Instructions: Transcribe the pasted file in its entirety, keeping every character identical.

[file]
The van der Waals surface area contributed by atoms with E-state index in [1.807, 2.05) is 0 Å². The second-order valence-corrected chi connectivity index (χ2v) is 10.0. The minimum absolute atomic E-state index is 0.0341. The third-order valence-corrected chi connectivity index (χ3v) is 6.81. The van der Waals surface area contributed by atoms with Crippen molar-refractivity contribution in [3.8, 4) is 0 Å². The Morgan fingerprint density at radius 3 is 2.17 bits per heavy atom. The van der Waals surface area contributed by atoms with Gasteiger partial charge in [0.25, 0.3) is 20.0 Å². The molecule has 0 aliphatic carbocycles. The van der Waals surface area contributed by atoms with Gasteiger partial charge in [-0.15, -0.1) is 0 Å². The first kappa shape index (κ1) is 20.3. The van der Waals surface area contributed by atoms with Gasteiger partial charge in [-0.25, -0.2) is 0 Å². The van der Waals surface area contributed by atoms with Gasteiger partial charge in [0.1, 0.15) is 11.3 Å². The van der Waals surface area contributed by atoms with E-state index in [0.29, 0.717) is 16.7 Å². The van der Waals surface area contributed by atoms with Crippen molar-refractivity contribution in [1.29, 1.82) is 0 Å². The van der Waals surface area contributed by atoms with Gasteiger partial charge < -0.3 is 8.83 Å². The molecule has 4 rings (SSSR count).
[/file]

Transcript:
The van der Waals surface area contributed by atoms with E-state index in [1.807, 2.05) is 0 Å². The second-order valence-corrected chi connectivity index (χ2v) is 10.0. The minimum absolute atomic E-state index is 0.0341. The third-order valence-corrected chi connectivity index (χ3v) is 6.81. The van der Waals surface area contributed by atoms with Crippen molar-refractivity contribution in [3.8, 4) is 0 Å². The Morgan fingerprint density at radius 3 is 2.17 bits per heavy atom. The van der Waals surface area contributed by atoms with Gasteiger partial charge in [0.25, 0.3) is 20.0 Å². The molecule has 0 aliphatic carbocycles. The van der Waals surface area contributed by atoms with Gasteiger partial charge in [-0.15, -0.1) is 0 Å². The first kappa shape index (κ1) is 20.3. The van der Waals surface area contributed by atoms with Gasteiger partial charge in [-0.25, -0.2) is 0 Å². The van der Waals surface area contributed by atoms with Gasteiger partial charge in [0.1, 0.15) is 11.3 Å². The van der Waals surface area contributed by atoms with E-state index in [0.29, 0.717) is 16.7 Å². The van der Waals surface area contributed by atoms with Crippen molar-refractivity contribution in [1.29, 1.82) is 0 Å². The van der Waals surface area contributed by atoms with Gasteiger partial charge < -0.3 is 8.83 Å². The molecule has 4 rings (SSSR count).